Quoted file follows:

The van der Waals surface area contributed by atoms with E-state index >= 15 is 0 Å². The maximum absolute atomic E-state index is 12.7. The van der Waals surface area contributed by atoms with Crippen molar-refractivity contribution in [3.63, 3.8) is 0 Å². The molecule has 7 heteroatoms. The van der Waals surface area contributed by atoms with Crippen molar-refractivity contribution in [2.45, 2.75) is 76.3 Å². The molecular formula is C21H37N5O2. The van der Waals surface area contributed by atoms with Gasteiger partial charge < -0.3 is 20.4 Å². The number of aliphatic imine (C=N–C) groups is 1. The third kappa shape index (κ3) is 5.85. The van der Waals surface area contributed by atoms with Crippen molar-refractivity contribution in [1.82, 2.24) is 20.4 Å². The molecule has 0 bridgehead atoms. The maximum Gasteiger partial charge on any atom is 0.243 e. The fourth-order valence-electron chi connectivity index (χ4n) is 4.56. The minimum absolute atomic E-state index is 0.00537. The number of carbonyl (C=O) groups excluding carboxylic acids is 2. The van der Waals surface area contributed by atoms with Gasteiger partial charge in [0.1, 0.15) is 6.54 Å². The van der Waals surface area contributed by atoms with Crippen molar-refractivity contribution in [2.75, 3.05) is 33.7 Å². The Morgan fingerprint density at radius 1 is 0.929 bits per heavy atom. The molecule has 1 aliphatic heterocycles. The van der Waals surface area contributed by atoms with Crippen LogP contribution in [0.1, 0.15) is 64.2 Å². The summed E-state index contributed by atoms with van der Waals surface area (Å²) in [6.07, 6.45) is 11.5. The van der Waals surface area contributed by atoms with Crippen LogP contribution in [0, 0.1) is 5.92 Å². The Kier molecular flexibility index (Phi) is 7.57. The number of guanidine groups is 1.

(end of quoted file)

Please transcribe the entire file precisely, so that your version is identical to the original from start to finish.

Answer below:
The van der Waals surface area contributed by atoms with E-state index >= 15 is 0 Å². The maximum absolute atomic E-state index is 12.7. The van der Waals surface area contributed by atoms with Crippen molar-refractivity contribution in [3.63, 3.8) is 0 Å². The molecule has 7 heteroatoms. The van der Waals surface area contributed by atoms with Crippen molar-refractivity contribution in [2.45, 2.75) is 76.3 Å². The molecular formula is C21H37N5O2. The van der Waals surface area contributed by atoms with Gasteiger partial charge < -0.3 is 20.4 Å². The number of aliphatic imine (C=N–C) groups is 1. The third kappa shape index (κ3) is 5.85. The van der Waals surface area contributed by atoms with Crippen molar-refractivity contribution in [1.82, 2.24) is 20.4 Å². The molecule has 0 bridgehead atoms. The maximum Gasteiger partial charge on any atom is 0.243 e. The fourth-order valence-electron chi connectivity index (χ4n) is 4.56. The minimum absolute atomic E-state index is 0.00537. The number of carbonyl (C=O) groups excluding carboxylic acids is 2. The van der Waals surface area contributed by atoms with Gasteiger partial charge in [0.1, 0.15) is 6.54 Å². The van der Waals surface area contributed by atoms with Crippen molar-refractivity contribution in [2.75, 3.05) is 33.7 Å². The Morgan fingerprint density at radius 1 is 0.929 bits per heavy atom. The molecule has 1 aliphatic heterocycles. The van der Waals surface area contributed by atoms with Crippen LogP contribution in [0.1, 0.15) is 64.2 Å². The summed E-state index contributed by atoms with van der Waals surface area (Å²) in [6.07, 6.45) is 11.5. The van der Waals surface area contributed by atoms with Crippen LogP contribution in [0, 0.1) is 5.92 Å². The Kier molecular flexibility index (Phi) is 7.57. The number of guanidine groups is 1.